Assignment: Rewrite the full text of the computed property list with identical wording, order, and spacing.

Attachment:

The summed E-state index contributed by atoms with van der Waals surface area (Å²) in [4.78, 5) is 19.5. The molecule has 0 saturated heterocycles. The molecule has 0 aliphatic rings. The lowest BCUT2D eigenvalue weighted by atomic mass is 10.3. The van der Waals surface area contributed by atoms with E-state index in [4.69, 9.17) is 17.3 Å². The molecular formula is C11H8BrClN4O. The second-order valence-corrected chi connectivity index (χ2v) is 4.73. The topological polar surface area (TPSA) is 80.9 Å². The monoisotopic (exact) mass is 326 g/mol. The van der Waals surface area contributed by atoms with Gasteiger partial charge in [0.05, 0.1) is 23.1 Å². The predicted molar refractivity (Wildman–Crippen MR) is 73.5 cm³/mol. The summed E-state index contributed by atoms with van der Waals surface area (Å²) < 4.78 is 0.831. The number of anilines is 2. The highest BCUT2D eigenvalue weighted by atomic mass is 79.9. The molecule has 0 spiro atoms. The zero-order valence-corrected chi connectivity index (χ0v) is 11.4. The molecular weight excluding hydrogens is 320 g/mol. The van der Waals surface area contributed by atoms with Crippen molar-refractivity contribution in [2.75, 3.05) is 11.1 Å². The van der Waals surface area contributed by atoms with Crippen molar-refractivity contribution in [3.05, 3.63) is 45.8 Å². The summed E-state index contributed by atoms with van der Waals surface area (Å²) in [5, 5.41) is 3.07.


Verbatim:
The summed E-state index contributed by atoms with van der Waals surface area (Å²) in [4.78, 5) is 19.5. The molecule has 0 saturated heterocycles. The molecule has 0 aliphatic rings. The lowest BCUT2D eigenvalue weighted by atomic mass is 10.3. The van der Waals surface area contributed by atoms with E-state index in [4.69, 9.17) is 17.3 Å². The molecular formula is C11H8BrClN4O. The second-order valence-corrected chi connectivity index (χ2v) is 4.73. The topological polar surface area (TPSA) is 80.9 Å². The monoisotopic (exact) mass is 326 g/mol. The van der Waals surface area contributed by atoms with Gasteiger partial charge in [0.05, 0.1) is 23.1 Å². The predicted molar refractivity (Wildman–Crippen MR) is 73.5 cm³/mol. The summed E-state index contributed by atoms with van der Waals surface area (Å²) < 4.78 is 0.831. The number of anilines is 2. The highest BCUT2D eigenvalue weighted by atomic mass is 79.9. The molecule has 0 spiro atoms. The zero-order valence-corrected chi connectivity index (χ0v) is 11.4. The molecular weight excluding hydrogens is 320 g/mol. The van der Waals surface area contributed by atoms with Crippen molar-refractivity contribution in [2.75, 3.05) is 11.1 Å². The van der Waals surface area contributed by atoms with Crippen molar-refractivity contribution in [3.05, 3.63) is 45.8 Å². The summed E-state index contributed by atoms with van der Waals surface area (Å²) in [5, 5.41) is 3.07.